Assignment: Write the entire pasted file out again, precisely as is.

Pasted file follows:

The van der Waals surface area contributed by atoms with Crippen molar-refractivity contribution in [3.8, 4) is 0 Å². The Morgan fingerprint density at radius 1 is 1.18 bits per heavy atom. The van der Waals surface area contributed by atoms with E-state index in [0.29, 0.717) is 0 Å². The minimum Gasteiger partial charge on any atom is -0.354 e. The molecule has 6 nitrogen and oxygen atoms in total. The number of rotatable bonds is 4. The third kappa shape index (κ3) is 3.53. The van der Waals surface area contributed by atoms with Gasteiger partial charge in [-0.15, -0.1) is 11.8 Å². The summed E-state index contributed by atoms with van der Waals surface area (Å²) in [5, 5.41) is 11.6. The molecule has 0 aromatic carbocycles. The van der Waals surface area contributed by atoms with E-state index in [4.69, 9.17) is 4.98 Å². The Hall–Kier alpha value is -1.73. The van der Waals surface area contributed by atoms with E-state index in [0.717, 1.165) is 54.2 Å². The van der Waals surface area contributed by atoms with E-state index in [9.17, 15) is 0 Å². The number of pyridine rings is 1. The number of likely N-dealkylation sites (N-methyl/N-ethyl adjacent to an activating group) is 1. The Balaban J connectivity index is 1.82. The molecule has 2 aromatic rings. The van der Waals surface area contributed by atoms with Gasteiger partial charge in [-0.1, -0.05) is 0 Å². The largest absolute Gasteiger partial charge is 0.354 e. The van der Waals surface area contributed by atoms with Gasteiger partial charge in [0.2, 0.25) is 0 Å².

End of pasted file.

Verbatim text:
The van der Waals surface area contributed by atoms with Crippen molar-refractivity contribution in [3.8, 4) is 0 Å². The Morgan fingerprint density at radius 1 is 1.18 bits per heavy atom. The van der Waals surface area contributed by atoms with E-state index in [0.29, 0.717) is 0 Å². The minimum Gasteiger partial charge on any atom is -0.354 e. The molecule has 6 nitrogen and oxygen atoms in total. The number of rotatable bonds is 4. The third kappa shape index (κ3) is 3.53. The van der Waals surface area contributed by atoms with Gasteiger partial charge in [-0.15, -0.1) is 11.8 Å². The summed E-state index contributed by atoms with van der Waals surface area (Å²) in [5, 5.41) is 11.6. The molecule has 0 aromatic carbocycles. The van der Waals surface area contributed by atoms with E-state index in [4.69, 9.17) is 4.98 Å². The Hall–Kier alpha value is -1.73. The van der Waals surface area contributed by atoms with E-state index in [0.717, 1.165) is 54.2 Å². The van der Waals surface area contributed by atoms with E-state index in [9.17, 15) is 0 Å². The number of pyridine rings is 1. The number of likely N-dealkylation sites (N-methyl/N-ethyl adjacent to an activating group) is 1. The Balaban J connectivity index is 1.82. The molecule has 2 aromatic rings. The van der Waals surface area contributed by atoms with Gasteiger partial charge in [-0.1, -0.05) is 0 Å². The largest absolute Gasteiger partial charge is 0.354 e. The van der Waals surface area contributed by atoms with Gasteiger partial charge in [0.2, 0.25) is 0 Å².